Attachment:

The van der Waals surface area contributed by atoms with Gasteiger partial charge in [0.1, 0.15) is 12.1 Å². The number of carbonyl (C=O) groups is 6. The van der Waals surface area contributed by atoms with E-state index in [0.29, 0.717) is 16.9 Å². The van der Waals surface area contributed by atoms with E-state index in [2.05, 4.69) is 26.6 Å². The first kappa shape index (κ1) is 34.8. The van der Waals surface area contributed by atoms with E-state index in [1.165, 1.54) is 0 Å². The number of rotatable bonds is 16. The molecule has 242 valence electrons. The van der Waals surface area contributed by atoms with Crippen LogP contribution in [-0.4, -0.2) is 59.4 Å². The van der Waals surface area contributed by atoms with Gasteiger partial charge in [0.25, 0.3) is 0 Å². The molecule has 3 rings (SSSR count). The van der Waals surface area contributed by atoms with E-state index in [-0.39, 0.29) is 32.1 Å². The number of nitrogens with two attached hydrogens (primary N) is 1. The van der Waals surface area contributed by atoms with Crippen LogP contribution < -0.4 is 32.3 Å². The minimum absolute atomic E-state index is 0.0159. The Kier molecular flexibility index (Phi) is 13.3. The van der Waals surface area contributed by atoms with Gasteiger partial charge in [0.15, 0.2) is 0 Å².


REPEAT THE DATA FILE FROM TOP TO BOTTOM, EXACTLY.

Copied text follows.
The van der Waals surface area contributed by atoms with Gasteiger partial charge in [0.1, 0.15) is 12.1 Å². The number of carbonyl (C=O) groups is 6. The van der Waals surface area contributed by atoms with E-state index in [0.29, 0.717) is 16.9 Å². The van der Waals surface area contributed by atoms with E-state index in [2.05, 4.69) is 26.6 Å². The first kappa shape index (κ1) is 34.8. The van der Waals surface area contributed by atoms with E-state index in [1.165, 1.54) is 0 Å². The number of rotatable bonds is 16. The molecule has 242 valence electrons. The van der Waals surface area contributed by atoms with Crippen LogP contribution in [-0.4, -0.2) is 59.4 Å². The van der Waals surface area contributed by atoms with Gasteiger partial charge in [0.25, 0.3) is 0 Å². The molecule has 3 rings (SSSR count). The van der Waals surface area contributed by atoms with E-state index in [-0.39, 0.29) is 32.1 Å². The number of nitrogens with two attached hydrogens (primary N) is 1. The van der Waals surface area contributed by atoms with Crippen LogP contribution < -0.4 is 32.3 Å². The minimum absolute atomic E-state index is 0.0159. The Kier molecular flexibility index (Phi) is 13.3. The van der Waals surface area contributed by atoms with Gasteiger partial charge in [0.15, 0.2) is 0 Å².